The best classroom tools are quite often the simplest. Music is one of them.
It’s scientifically proven that music makes you happier, lowers stress, and helps you learn and recall information better. It can also enhance children’s ability to understand words and explain their meaning, so why not use this powerful resource in the classroom?
“Music gives a soul to the universe, wings to the mind, flight to the imagination and life to everything.”
If you’re not sure how to incorporate a musical interlude or two into your teaching routine, then here are a few suggestions:
Brain breaks – These should be an important aspect of classroom life. They help restore pupils focus, attention and memory. GoNoodle is a great site for providing musical brain breaks or just use a track of your choosing to let the kids have some time out.
Transition times – Switching from one activity to the next, coming in from playtime and other transitional times can often be the catalyst for unwanted behaviours. Playing calming music as your class move around will have a positive impact on how they act.
Classroom rewards – Whether the Star of the Day gets to choose a song at home time or the whole class is rewarded with a sing-along at the end of each week, music can be a great way to promote good behaviour.
To start and end the day – Set the tone for the rest of the day as your class arrive. You could choose a song or piece of music connected to the days topic or activities or simply play something really powerful to get them fired up for the lesson.
As a timer – Whether it’s tidy up time or to finish an activity a song can make the perfect timer. Your class has until the end of the piece of music to have the task completed.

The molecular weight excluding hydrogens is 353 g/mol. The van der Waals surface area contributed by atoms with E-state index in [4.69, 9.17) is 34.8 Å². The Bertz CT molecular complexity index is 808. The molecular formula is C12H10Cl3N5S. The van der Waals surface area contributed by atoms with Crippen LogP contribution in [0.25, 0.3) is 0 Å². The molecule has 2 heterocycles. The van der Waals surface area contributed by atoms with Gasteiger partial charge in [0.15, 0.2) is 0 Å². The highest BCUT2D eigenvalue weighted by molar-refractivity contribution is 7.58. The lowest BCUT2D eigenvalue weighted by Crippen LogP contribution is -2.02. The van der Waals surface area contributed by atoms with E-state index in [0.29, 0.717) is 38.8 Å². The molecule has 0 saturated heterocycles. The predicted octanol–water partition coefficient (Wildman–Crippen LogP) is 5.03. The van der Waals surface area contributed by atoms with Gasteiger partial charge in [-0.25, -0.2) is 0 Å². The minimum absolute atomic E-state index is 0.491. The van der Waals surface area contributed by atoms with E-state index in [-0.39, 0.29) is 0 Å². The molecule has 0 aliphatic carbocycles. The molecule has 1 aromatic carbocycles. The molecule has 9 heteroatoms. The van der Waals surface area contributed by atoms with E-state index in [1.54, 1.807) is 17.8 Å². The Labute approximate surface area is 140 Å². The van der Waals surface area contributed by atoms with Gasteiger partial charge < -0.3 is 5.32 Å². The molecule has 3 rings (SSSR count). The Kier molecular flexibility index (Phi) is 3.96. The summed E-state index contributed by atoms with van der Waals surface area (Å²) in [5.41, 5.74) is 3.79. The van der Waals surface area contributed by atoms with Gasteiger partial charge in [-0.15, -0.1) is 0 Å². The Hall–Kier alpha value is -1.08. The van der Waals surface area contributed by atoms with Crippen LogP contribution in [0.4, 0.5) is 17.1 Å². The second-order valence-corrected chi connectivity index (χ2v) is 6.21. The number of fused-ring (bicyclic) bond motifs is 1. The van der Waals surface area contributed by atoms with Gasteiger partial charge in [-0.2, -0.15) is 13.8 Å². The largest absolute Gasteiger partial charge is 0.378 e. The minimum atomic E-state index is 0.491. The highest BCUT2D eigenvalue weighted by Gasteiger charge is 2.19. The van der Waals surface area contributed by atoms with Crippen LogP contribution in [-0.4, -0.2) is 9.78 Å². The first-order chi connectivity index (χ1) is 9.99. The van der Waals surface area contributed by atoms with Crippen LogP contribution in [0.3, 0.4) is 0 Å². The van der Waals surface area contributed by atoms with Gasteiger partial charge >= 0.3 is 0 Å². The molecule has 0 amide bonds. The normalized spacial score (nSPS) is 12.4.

During topic work – Music can be used to evoke feelings during writing sessions and help them to articulate their thoughts to get them on the paper. You could create playlists for different lessons depending on the topic.
Broaden their taste – Playing a variety of music in the classroom exposes your class to a range of music that they may not otherwise listen to. Maybe music from another era, or a piece from another culture or country. Help them to discover something different.
Promote positivity – An uplifting piece of music can lift your mood too. Have the children listen to the lyrics and discuss how it makes them feel. Hearing lyrics from musical artists can really help to reinforce messages about bullying, body image and other important issues.
Looking for a bit of musical inspiration? Here are a few of our favourite songs that are child friendly, fun and inspiring. When searching for songs make sure you’ve listened all the way through to ensure it’s the clean version, so you don’t get any flack from parents.
Jamie Cullum – Work of Art
The Script – Hall of Fame
Natasha Bedingfield – Unwritten
Bobby McFerrin – Don’t Worry, Be Happy
Pharrell – Happy
The Jackson 5 – ABC
Stevie Wonder – Faith
Keala settle – This Is Me